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Silverlight Wizard

, 26 Sep 2008
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Describes how to create an MFC like Wizard (Property sheet with Property Pages) control.

Introduction

This article aims to show how a multi-step procedure for collecting user input could be implemented in Silvelight 2.0 Beta.

Background

In developing business applications, you soon realise that users need simple and self-guiding UIs in order to complete even really simple tasks. When a multitude of fields must be completed and not all of that can fit in a single form/window, we are forced to split those by some sort of criteria and place them in different forms. Sometimes, some of the input will effect the choices available for other fields, so those fields are pushed further down the UI. MFC has the classes CPropertySheet and CPropertyPage to aid in resolving such issues. Combining those two classes, we could create a modal window with a set of buttons that allows users to flip through pages of input field, and we would put the dependent fields in pages that are further away.

Silverlight does not provide such a feature, and nor do the .NET standard libraries. I will shortly describe how to do just that.

Here is how my implementation looks like, with some extra demo UI added for completeness:

image1.png

How it works

The main player is the Wizard (UserControl); it lays out the familiar UI for the user, with two buttons at the right bottom, a title bar, and a pages area. This is achieved using a grid with 3X3 cells. The middle cell 1,1 is reserved for pages. This cell is assigned a SwitcherControl (UserControl) that has no UI content of its own. The SwitchPage(UserControl oControl) function is used to switch pages on the SwitcherControl.

The Wizard class is added a Pages attached property that enables us to bind to it and to also add pages through XAML.

Whenever one of the two buttons is clicked, the wizard fires a predefined PageEvent that enables the host page to monitor wizard activity. The WizardEventArgs passes the current page index, the new page index, button action (previous, next, and finish) and an optional Cancel property. This event is fired before the page is changed; setting the Cancel property to true will stop the intended transition.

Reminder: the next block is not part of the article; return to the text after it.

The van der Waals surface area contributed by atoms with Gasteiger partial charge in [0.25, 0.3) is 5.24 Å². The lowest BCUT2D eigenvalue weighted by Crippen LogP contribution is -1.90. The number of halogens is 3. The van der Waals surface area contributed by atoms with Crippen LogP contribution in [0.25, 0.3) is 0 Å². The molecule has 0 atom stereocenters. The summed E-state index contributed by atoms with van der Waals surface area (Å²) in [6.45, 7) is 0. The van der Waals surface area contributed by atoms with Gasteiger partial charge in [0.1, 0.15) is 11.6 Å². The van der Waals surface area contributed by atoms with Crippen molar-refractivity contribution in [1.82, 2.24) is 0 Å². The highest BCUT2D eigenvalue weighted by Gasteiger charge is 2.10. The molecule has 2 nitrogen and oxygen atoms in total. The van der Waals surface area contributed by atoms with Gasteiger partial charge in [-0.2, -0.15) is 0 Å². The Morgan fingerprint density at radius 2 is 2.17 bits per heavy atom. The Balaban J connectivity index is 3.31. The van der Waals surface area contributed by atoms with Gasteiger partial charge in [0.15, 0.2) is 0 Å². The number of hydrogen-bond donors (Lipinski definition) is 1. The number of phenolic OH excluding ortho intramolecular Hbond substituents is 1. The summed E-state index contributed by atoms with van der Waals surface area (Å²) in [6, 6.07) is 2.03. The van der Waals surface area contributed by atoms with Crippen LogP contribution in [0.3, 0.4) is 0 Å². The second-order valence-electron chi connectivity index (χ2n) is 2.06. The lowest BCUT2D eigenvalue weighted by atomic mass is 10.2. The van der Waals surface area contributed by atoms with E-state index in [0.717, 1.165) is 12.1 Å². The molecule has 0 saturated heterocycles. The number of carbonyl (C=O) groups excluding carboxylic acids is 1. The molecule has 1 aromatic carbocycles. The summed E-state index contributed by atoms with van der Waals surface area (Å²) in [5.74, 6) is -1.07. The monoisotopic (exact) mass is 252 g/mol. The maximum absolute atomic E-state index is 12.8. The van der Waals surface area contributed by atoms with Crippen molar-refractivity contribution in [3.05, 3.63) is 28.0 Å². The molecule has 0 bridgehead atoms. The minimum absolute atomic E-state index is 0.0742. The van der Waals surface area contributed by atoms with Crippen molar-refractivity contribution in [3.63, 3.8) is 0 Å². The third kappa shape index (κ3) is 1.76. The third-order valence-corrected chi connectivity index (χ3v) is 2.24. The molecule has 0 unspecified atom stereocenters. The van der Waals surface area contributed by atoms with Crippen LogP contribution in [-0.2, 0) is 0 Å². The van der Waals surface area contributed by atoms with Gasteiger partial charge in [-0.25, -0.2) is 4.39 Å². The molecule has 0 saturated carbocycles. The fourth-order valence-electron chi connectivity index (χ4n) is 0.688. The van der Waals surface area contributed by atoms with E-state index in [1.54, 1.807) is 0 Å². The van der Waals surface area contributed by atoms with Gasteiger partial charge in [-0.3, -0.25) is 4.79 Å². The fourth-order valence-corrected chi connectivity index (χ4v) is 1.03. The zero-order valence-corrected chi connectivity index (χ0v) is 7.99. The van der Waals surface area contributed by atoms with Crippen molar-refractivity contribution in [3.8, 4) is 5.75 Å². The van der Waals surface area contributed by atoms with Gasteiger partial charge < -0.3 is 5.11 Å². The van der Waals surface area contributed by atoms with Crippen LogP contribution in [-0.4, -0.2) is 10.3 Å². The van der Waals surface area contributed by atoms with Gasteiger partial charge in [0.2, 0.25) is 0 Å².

I have tried to encapsulate as much functionality as necessary to demonstrate the point in the Wizard class while following the OO design paradigm, and as little as not to clutter it too much with unnecessary code.

In this project, I have decided to involve as much of Binding as possible, as it makes the implementation cleaner and easier to follow.

Functionality provided by the Wizard class

  • Setting the wizard title.
  • Switching between pages available.
  • Previous button is disabled when showing the first page.
  • Next button is changed to Finish when on the last page.
  • A PageEvent is fired after every button (previous, next, and finish) click.
  • WizardEventArgs class contains the
    • current pages index,
    • the index of the page intending to move to,
    • the action taken (previous, next, and finish),
    • the option to cancel the switch.

Useful features to add

We could also easily add the following;

  • Property to get/set the current page.
  • In the PageEvent, an option to specify a page to go to instead of the one in the sequence.
  • Properties to specify other visual aspects of the wizard.
  • Making the wizard into a modal popup window - that is shown on my article: Modal window in Silverlight.

Using the code

Start by creating your own page (MainPage); import the wizard namespace in XAML. In the code below, I have alias-ed the namespace as "sl". Within the section/container you wish to place the wizard, add the following XAML;

<sl:Wizard x:Name="ctrlWizard" Title="Test Wizard" Grid.Row="0"  />

The code above specifies that we are placing the wizard in grid row 0; we have given it an instance name of "ctrlWizard", and we have set the title property to "Test Wizard".

Adding three pages to the wizard through XAML is shown below:

<sl:Wizard x:Name="ctrlWizard" Title="Test Wizard" Grid.Row="0"  >
    <sl:Wizard.Pages>
      <sl:WizardPage1 x:Name="Page1" />
      <sl:WizardPage2 x:Name="Page2" />
      <sl:WizardPage3 x:Name="Page3" />
    </sl:Wizard.Pages>
</sl:Wizard>

We can do the same in code; e.g., in the in Loaded event of the MainPage.

ctrlWizard.Pages.Add(new WizardPage1());
ctrlWizard.Pages.Add(new WizardPage2());
ctrlWizard.Pages.Add(new WizardPage3());

Below is the implementation of the PageEvent handler:

void OnPageEvent(Wizard sender, WizardEventArgs e)
{
     _txtMsg.Text = string.Format("Action: {0}, Current: {1}, New: {2}", 
    e.Action, e.CurrentPageIndex, e.NewPageIndex);
}

Points of interest

  • Wizard pages can be any control derived from UserControl. Pages are completely oblivious to how they are used.
  • The Wizard class is just as much oblivious to what pages/controls are shown and their purpose.

License

This article, along with any associated source code and files, is licensed under The Code Project Open License (CPOL)

About the Author

Enver Buzoku
Team Leader
United Kingdom United Kingdom
C, BASIC on XT 8086,
C++, Perl, Java, HTML, SQL
.
.
.
MCTS - Web Applications
MCTS - Windows Forms Applications
MCTS - Distributed Applications
MCPD - Enterprise Systems
.
WCF
WPF
Silverlight
Javascript
JQuery


ebuzoku@hotmail.com


Comments and Discussions

 
GeneralMy vote of 1 PinmemberNirmal8416-Apr-10 1:50 
GeneralUser Control Validation Pinmemberolexij11-Jan-10 7:25 
GeneralRe: User Control Validation Pinmemberolexij11-Jan-10 8:25 
QuestionUserControl Validation Pinmembermwieder16-Dec-08 4:13 
GeneralGood stuff! PinmemberStevieGen3-Nov-08 7:10 
GeneralRe: Good stuff! PinmemberStevieGen3-Nov-08 7:19 
GeneralRe: Good stuff! PinmemberKnowm Ercy3-Nov-08 22:15 

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